Is it a decrease, a trough, or simply a blip? This is the inquiry that dealers and collectors are left pondering after two weeks of New York sales assessed the highest level of the modern and contemporary art auction market.Thank you for reading this post, don't forget to subscribe!
Highlighted by the sale of the art collection of art supporter Emily Fischer Landau by Sotheby’s, which generated $424.7 million with fees, this most recent crucial November series – comprising of 14 live auctions at Sotheby’s, Christie’s, and Phillips – was carried out against a somber backdrop of elevated interest rates, sluggish economic growth in China, and escalating conflict in the Middle East.
“We were anticipating a very challenging few weeks,” expressed Philipp Hoffmann, CEO of international art consultancy Fine Art Group.
Reflecting on the initial week dominated by the Fischer Landau sale, Hoffmann remarked, “Besides a small number of lots, there were not many second bidders.” “There was no spark. However, Sotheby’s and Christie’s are still able to trade paintings at very high prices.
As has become almost customary in auctions of major single-owner collections, Sotheby’s secured the Fischer Landau consignment by guaranteeing the sellers an overall minimum price. The auction house minimizes as much of this financial risk as possible by bestowing it upon third-party “irrevocable bidders”, who have the primary option to acquire the work – usually on advantageous terms or could share the potential upside if bidding continues. Picasso’s 1932 painting “Fame à la Montre”, the star lot of the Fischer Landau collection, was one of 24 lots in the November 9 evening sale backed by irresistible bids. Reflecting cautious purchasing that evening, it was sold at a low estimate of $139.4 million with fees, to a single telephone bid from an undisclosed client, even though this was the highest price of the season. This exceeded the guarantee by only $1 million.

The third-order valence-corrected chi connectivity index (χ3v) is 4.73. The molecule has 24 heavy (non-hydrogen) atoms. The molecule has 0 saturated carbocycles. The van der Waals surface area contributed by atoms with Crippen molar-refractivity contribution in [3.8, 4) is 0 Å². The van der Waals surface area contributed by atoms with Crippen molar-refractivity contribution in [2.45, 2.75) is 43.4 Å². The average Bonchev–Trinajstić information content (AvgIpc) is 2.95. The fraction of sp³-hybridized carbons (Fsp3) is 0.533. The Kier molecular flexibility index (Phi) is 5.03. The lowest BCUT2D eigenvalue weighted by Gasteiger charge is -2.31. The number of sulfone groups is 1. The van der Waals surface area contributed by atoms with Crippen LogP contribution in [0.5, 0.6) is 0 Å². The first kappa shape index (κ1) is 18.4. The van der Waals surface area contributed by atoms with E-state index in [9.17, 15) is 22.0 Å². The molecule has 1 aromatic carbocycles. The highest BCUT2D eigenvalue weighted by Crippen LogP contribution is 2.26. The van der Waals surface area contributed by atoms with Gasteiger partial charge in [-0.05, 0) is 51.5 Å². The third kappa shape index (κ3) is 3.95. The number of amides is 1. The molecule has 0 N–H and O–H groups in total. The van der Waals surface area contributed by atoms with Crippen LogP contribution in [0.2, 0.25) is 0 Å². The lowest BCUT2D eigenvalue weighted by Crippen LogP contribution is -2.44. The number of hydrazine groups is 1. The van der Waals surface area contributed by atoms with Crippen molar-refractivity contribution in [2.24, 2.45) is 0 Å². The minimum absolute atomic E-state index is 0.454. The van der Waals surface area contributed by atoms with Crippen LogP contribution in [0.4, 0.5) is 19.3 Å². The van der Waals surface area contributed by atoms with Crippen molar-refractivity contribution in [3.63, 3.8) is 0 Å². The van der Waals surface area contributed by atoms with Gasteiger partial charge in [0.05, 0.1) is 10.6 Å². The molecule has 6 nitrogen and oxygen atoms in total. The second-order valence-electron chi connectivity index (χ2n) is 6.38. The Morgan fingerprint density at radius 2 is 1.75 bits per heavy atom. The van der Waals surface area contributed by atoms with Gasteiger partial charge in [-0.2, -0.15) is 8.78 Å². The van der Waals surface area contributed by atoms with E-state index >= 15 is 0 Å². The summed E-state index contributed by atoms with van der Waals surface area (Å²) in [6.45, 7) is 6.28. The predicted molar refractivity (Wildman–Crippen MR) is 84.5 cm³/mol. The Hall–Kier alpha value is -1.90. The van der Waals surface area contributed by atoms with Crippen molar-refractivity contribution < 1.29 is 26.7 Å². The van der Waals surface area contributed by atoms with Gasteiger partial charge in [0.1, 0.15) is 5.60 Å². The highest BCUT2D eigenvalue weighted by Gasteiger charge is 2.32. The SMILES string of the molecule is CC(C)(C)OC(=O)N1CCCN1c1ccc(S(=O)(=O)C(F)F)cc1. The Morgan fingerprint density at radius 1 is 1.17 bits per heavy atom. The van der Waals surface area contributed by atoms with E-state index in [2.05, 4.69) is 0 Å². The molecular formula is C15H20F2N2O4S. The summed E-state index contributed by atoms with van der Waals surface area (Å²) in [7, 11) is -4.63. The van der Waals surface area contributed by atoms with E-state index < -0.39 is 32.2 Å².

An extra seven lots in that sale were guaranteed by Sotheby’s. All 31 pieces were sold, raising $306.4 million, while the estimate range was $344.5 million to $430 million, but one of the auction house’s guarantees was a 1958 Mark Rothko abstract with a low estimate of $30 million. It was knocked down to a bid of $22.2 million, resulting in a significant loss for Sotheby’s, yet preserving its track record of a 100 percent sale rate.
Hoffman, former CFO of Christie’s, commented on the sale, saying, “While in art market terms it was a triumph, from a business point of view, it was a costly investment.” (His fine art group spent $4.8 million on a 1995 Agnes Martin painting at the Fischer Landau evening session.) He and other experts noted that the Fischer Landau evening and day sales together grossed a total of $424.7 million; recovering the guarantee would have been a challenging feat. The overall low estimate – which incorporates much if not all of the auction house’s estimated fees.
Art consultant Josh Baer, discussing the Fischer Landau auction in his Baer Fax newsletter, stated, “Profitability won’t always be a given for auction houses. Their business is demanding.”
Sotheby’s declined to provide commentary on the financial performance of the Fischer Landau sale.
“The day the sale occurs, the auction houses reap their rewards,” Hoffman stated. “Fewer works are guaranteed in those modern and contemporary art sales, usually valued in the $15,000 to $1.5 million range, and both buyers and sellers are charged up to 25 percent per lot.